Mail Archives: djgpp/2009/05/15/00:46:27

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Newsgroups: comp.os.msdos.djgpp
Date: Fri, 15 May 2009 04:37:54 GMT
From: "A. Wik" <root AT dynamite DOT narpes DOT com>
Subject: Re: An interrupt drived uart program dead
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On Thu, 14 May 2009, [ISO-2022-JP]  wrote:

> I wrote a program under djgpp to drive PC UART. the program is
> interrupt-drived. When run the program, the data has sent, but then
> the PC halt. I can't find any bug in the program. So ask for help.
> below is the program code.
> #include <dos.h>
> #include <stdio.h>
> #include <stddef.h>
> #include <pc.h>
> #include <dpmi.h>
> #include <go32.h>
> #define LOCK_VARIABLE(x)    _go32_dpmi_lock_data((void *)&x,(long)
> sizeof(x));
> #define LOCK_FUNCTION(x)    _go32_dpmi_lock_code(x,(long)sizeof(x));

The smallest object you can lock with DPMI lock is
a page, which on the x86 is never smaller than 4096
bytes in size (the VAX, which has the smallest pages
as far as I know, uses 512).  I don't know how these
_go32.*lock*() routines react if you specify sizes
that aren't a multiple of 4096, so you might want to
verify that.

Anyway, looking further down, you don't seem to be
calling the locking routines mentioned above.  If
you're working under an environment that does page
swapping, demand paging, etc. you should lock all
code and data needed at interrupt time (including
the stack).

Based on the code below, I presume that you're
working in a plain DOS environment with a non-paging
DPMI host, in which case the above locking issue is
unlikely to be of relevance.

> const unsigned int baseAddress = 0x3f8;
> const byte commIrq = 0x04;
> const byte commIntr = 0x0c;
> bool txIdle = true;
> _go32_dpmi_seginfo OldISR, NewISR;
> byte oldIMR;
> void commISR();

I'm not certain that the above is sufficient to declare
an interrupt handler.  You may have to add some attribute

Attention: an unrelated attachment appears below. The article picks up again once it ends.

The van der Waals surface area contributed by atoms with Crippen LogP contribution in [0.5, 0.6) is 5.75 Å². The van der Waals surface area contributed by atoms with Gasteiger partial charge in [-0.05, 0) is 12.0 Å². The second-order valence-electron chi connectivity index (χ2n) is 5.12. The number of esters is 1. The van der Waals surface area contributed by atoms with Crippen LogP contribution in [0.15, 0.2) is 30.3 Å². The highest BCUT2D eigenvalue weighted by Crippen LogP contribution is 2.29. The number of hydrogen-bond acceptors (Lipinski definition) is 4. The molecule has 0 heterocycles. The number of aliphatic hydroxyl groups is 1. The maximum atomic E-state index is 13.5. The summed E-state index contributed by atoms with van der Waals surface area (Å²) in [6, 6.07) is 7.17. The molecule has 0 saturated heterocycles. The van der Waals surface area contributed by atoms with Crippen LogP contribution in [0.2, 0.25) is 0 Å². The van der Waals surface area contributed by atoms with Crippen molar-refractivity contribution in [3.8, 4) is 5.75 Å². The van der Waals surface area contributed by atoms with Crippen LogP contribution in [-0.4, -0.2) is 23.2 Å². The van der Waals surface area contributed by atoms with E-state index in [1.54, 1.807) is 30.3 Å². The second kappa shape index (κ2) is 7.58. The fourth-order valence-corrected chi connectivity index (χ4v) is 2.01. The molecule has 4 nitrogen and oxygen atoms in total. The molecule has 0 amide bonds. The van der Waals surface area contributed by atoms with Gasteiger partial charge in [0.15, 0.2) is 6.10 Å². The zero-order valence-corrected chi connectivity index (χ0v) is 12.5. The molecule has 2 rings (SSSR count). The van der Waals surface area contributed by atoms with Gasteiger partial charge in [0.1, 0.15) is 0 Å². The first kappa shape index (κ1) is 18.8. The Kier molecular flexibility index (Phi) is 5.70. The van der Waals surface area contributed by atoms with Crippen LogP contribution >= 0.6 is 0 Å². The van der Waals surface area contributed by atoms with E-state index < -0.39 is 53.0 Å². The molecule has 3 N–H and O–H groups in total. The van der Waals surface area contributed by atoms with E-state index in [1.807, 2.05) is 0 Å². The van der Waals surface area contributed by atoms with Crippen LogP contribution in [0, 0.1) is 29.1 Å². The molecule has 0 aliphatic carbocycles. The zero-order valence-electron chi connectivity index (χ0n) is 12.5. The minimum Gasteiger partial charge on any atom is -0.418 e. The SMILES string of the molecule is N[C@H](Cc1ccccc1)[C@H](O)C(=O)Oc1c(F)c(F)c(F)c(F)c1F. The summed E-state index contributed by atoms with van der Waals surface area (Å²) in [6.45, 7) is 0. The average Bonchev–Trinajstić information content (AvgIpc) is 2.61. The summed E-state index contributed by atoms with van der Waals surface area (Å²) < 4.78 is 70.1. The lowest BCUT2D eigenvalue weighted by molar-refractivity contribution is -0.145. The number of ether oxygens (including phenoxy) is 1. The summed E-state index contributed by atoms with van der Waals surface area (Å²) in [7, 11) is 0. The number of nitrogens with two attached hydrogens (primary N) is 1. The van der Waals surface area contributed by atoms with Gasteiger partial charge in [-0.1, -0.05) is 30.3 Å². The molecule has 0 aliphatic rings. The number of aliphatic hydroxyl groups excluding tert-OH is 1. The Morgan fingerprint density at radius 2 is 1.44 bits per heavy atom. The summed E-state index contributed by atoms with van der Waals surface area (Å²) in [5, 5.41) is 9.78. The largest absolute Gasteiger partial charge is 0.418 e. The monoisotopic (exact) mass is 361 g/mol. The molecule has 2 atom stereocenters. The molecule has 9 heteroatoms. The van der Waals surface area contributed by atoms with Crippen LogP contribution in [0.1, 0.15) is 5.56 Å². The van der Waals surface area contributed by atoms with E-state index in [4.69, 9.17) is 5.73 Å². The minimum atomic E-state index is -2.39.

that informs the compiler not to make any assumptions
about the values of different registers upon entry to the
procedure, and furthermore, to comply with all
requirements applicable to an interrupt handler, such as
saving and restoring all registers modified.  Stacks may
have to be switched as well.  Perhaps the DJGPP routines
(_go32_dpmi.* etc.) that you use to install the handler
also makes the necessary arrangements, so that you don't
have to worry, but you need to verify that.

Furthermore, it is important to instruct the compiler not
to make certain optimisations, such as reordering
statements that interact with the hardware, as that may
produce unpredictable results.

>    _go32_dpmi_get_protected_mode_interrupt_vector(commIntr, &OldISR);
>    NewISR.pm_offset = (int)commISR;
>    NewISR.pm_selector = _go32_my_cs();
>    _go32_dpmi_allocate_iret_wrapper(&NewISR);
>    _go32_dpmi_set_protected_mode_interrupt_vector(commIntr, &NewISR);
>    oldIMR = inportb(0x21);
>    byte newIMR = oldIMR & (~(0x01 << 4));
>    outportb(0x21, newIMR);
> }

I'm assuming that you're familiar with the runtime
enviroment in which your code runs.  It is possible for
a DPMI host or other system code to reprogram interrupt
controller so that the IRQ no longer go to the same
vectors normally assumed.  This is another matter you
may have to investigate.

> byte writeQueue[QUEUE_CAPABILITY];
> uint16_t queueHead = 0, queueTail = 0;
> uint16_t queueSize = 0;
> int asyWriteComm()
> {
>    for(int count = 0; count < QUEUE_CAPABILITY; count ++)
>    {
>       writeQueue[queueTail] = 'a' + count;
>       queueTail = (queueTail + 1) % QUEUE_CAPABILITY;
>       queueSize ++;
>    }
>    byte data = writeQueue[queueHead];
> void commISR()
> {
>             byte data = writeQueue[queueHead];
>             queueHead = (queueHead + 1) % QUEUE_CAPABILITY;
>             queueSize --;
>             outportb(baseAddress + OFFSET_THR, data);
>             txIdle = false;

You may have to declare these data structures you're
accessing from the interrupt handler and from normal
code "volatile" to inform the compiler not to make
certain assumptions that may be hazardous in the
context of asynchronous, real-time events.

Also, regarding the loop:
   do {
   } while(queueSize != 0);

It may be a good idea to look into the HLT
instruction or the DPMI idle call, in order to
reduce heat generation and power consumption.
HLT causes the processor to halt until it
receives an interrupt.

One other thing: the interrupt may have to be
acknowledged (e.g. a Specific EOI for the IRQ in
question, or the more popular non-specific EOI).
Either your handler or the wrappers installed by
DJGPP/DPMI will have to acknowledge, or you may
receive no further interrupts (including any
unrelated interrupts with lower priority).  There
are some exceptions, such as the rarely used
automatic EOI mode of the PIC (I think Plan9
uses it).   (And of course, there's the IO-APIC.)


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